Teaching Social Skills: Empathy and Assertiveness
Many parents and teachers wonder whether social skills are something that can be taught or learned like other values. Luckily, we now know that we can instil social skills in children, even in the most introverted.
The act of teaching social skills to children contributes to emotional health and good conflict resolution. The basis of these competencies are empathy and assertiveness, rooted in a profound sense of self-esteem.
Most importantly, teachers and caregivers can help students acquire and refine these social skills. The first step for teaching social skills is for the adults to also put such skills into practice.
Thus, when carrying out the recommendations suggested in this article, every parent and caregiver should also reassess their own ways of engaging with the people around them.
What is involved in teaching social skills to children?
It’s obvious that children use distinct modes of coping with others, whether they be at home or anywhere where there are groups of children interacting.
Take a few moments each day to reflect together as a group about some of the ways we choose to cope in society. This will make teaching social skills to children a really worthwhile endeavour.
1. What are social skills and why do we need them?
A good way to introduce this subject to children is to analyze how social skills help to improve our collective lives.
Depending on the age of the children, you can carry out this step using games, stories, film, or even assigned reading for preadolescent children.
2. Choose just one ability to introduce at a time
It doesn’t do much good to introduce a whole slew of social skills all at once. The ideal approach is to choose one skill to focus on at a time, and then concentrate your activities or lesson plan on that one skill.
For example, dedicate a week to thinking about “what it means to share and that others share with me.” In this way, what the caregiver covers is assimilated more deeply and each child develops their own personal way to apply these capabilities.
3. Reflect deeply on each ability to interact socially
There are different ways of teaching social skills to children. The key is that it’s the children themselves who should reflect on this, autonomously. They should be allowed to express their opinions free from judgment.
One good exercise is to use a table with two columns. The column on one side lists each social ability, and in the other column, you can list the examples of social practices that the children themselves propose.
4. Practice what they learn
Granted you should adjust the modes of presenting information so they’re suitable for each age group, practicing what has been learned is the best way to really absorb and strengthen social skills. Role-playing, and question-and-answer games are excellent resources for that.
5. Pause and reflect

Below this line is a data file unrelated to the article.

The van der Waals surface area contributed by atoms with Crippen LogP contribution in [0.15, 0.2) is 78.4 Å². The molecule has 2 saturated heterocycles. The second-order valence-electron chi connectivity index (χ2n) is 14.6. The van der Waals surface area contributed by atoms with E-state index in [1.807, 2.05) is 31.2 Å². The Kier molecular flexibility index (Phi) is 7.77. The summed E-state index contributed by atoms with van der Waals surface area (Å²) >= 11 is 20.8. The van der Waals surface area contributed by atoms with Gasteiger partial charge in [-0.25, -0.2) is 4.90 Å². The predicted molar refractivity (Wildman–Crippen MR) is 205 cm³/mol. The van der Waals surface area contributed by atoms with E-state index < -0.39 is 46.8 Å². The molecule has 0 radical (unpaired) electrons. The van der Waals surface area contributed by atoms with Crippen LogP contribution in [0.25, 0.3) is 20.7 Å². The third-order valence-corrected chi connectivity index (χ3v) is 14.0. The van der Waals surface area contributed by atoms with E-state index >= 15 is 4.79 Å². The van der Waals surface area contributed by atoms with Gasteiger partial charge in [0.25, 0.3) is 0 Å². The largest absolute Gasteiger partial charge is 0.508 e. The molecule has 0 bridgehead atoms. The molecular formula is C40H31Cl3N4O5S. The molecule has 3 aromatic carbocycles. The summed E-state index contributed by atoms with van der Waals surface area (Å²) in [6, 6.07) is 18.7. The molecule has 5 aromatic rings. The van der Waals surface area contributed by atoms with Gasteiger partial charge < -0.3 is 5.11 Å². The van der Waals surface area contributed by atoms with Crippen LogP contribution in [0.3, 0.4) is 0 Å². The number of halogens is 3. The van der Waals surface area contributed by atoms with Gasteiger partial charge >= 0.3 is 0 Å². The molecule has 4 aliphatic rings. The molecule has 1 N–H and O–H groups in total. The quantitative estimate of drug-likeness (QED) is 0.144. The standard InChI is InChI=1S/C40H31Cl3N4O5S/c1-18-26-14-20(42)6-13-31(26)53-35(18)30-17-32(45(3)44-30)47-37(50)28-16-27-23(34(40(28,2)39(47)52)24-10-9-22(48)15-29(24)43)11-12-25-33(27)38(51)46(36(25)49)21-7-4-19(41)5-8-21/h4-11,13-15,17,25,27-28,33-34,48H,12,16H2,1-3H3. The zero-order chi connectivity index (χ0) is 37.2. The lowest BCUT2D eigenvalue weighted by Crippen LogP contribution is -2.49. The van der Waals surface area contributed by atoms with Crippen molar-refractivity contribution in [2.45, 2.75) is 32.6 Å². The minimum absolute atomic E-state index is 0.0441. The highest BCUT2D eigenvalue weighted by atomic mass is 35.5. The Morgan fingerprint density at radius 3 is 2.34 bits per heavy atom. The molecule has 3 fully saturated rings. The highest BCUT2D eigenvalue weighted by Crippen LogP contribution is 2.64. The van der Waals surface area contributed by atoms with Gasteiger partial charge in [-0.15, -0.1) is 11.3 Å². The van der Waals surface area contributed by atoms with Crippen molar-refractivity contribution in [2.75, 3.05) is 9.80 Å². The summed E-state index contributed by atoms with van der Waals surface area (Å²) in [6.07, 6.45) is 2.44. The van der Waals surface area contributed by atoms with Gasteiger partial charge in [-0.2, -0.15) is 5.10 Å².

Taking a pause after learning each social skill gives children the opportunity to put what they learned into action. In that way, when you come across instances where a child actively uses a social skill he or she was taught, you can reflect together on the ways the social abilities were applied.
It’s useful to invite children to reflect on their own bahaviors. They can also examine their thoughts both as an individual or together as a group.
Furthermore, social skills like the capacity to negotiate are complex but they have a very positive impact on children’s development, even in the classroom at school.
Teaching social skills requires positive self-image and assertiveness
Another aspect used to teach social skills to children has to do with the image they construct of themselves. Every boy and girl should know how to value themselves, love themselves, and defend their rights and interests.
If there are doubts about how to teach love for oneself, we can summarize the best approach as: “Be the best example you can be.” It’s also good to consider the following:
- It’s not helpful to compare children to one another
- Children need quality time
- Children need different opportunities to practice their skills
- Their efforts and strengths should be recognized
- Their autonomy should be encouraged
In short, being assertive and self-confident has to do with ethical principles that require valuing your own rights and recognizing the rights of others. Indeed, for very young children, valuing their own rights usually entails a sudden loud scream that scares the offender.
As children acquire social skills, it’s good to reflect on the importance of being assertive and having a positive self-image. Having control over your own emotions requires the ability to be assertive. In addition, self-assurance is also important for engaging in conflict resolution, negotiation, and persuasion.
In conclusion, teaching social skills to children is also a challenge for adults. To begin this learning process early and from home is the best gift you can give them.
The fundamental values are teaching children to be autonomous and to engage in respectful dialogue. Moreover, teaching social skills to children also requires carefully working with them to identify, express and channel their emotions.